The “freedom-loving” U.S. has been practicing the forced sterilization of its least desirable citizens since the early twentieth century.
At least 30 states began officially and formally sanctioning this practice under the “1907 Indiana Eugenics Law.” It is conservatively estimated that over 60,000 American citizens suffered this procedure until it was supposedly abolished little by little, state by state, in the 1970s.
Even now, however, forced sterilization through tubal and bilateral tubal ligation for females and vasectomies for males continues in the U.S. The group of undesirables targeted for these procedures now are prisoners. The largest demographic subset of prisoners is people of color, meaning that two of history’s usual most undesirables remain prime eugenics targets.
The Associated Press reported in 2017 that a White County, Tennessee, judge entered an order to “allow inmates to get out of jail 30 days early if they agreed to free vasectomies or long-acting birth control implants. Dozens of inmates took the deal.” The Tennessee legislature enacted a bill in 2018 to stop the practice.
Documentary film producer Erika Cohn explored forced sterilization for U.S. prisoners in her feature Belly of the Beast, released in June 2020. “It is pretty shocking that modern-day eugenics are still happening,” she told a Fox News reporter. “We calculated that 1,400 sterilization procedures happened between 1997 and 2013, and there is not a lot of information on what was medically necessary.” The film showcases former California prisoner Kelli Dillon, who underwent forced sterilization at the Central California Women’s Facility.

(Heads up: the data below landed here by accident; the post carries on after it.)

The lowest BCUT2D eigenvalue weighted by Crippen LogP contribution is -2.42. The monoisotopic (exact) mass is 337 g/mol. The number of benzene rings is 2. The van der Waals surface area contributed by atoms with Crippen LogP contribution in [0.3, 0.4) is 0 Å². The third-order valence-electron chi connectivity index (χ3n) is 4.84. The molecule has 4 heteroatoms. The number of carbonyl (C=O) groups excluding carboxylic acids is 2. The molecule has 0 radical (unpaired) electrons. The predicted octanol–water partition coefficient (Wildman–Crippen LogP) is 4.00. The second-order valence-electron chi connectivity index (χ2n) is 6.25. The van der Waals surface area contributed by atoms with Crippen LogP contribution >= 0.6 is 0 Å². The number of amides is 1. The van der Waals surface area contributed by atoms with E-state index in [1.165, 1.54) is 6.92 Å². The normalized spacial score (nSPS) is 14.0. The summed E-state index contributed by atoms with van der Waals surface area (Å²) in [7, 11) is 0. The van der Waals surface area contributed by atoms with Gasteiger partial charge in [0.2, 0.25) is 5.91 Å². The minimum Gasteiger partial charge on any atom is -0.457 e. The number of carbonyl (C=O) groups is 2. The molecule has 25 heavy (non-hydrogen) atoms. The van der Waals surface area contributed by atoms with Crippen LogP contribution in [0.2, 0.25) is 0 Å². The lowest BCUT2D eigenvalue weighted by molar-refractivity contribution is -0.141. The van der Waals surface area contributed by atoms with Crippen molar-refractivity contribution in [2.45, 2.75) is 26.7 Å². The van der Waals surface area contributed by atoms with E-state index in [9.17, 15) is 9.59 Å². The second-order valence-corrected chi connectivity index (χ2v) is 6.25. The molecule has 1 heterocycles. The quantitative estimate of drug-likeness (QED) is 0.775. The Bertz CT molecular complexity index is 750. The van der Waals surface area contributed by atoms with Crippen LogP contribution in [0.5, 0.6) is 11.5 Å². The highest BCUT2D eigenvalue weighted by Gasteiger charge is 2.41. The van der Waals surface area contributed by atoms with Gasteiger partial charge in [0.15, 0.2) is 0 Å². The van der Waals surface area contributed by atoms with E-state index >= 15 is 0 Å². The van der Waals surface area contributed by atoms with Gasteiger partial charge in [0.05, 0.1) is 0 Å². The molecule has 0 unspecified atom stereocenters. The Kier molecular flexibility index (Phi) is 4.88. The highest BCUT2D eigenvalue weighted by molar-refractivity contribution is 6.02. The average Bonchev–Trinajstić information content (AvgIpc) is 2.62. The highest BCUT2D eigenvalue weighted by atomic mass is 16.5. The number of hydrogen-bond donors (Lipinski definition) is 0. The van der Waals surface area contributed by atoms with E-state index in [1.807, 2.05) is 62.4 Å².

An investigation by the Center for Investigative Reporting (CIR) corroborated Cohn’s findings. The CIR identified 150 California prisoners who involuntarily underwent forced sterilizations from 2004 to 2013. It also was uncovered that “medical staffers at two prisons that housed pregnant women targeted individuals who they deemed likely to return to prison.”
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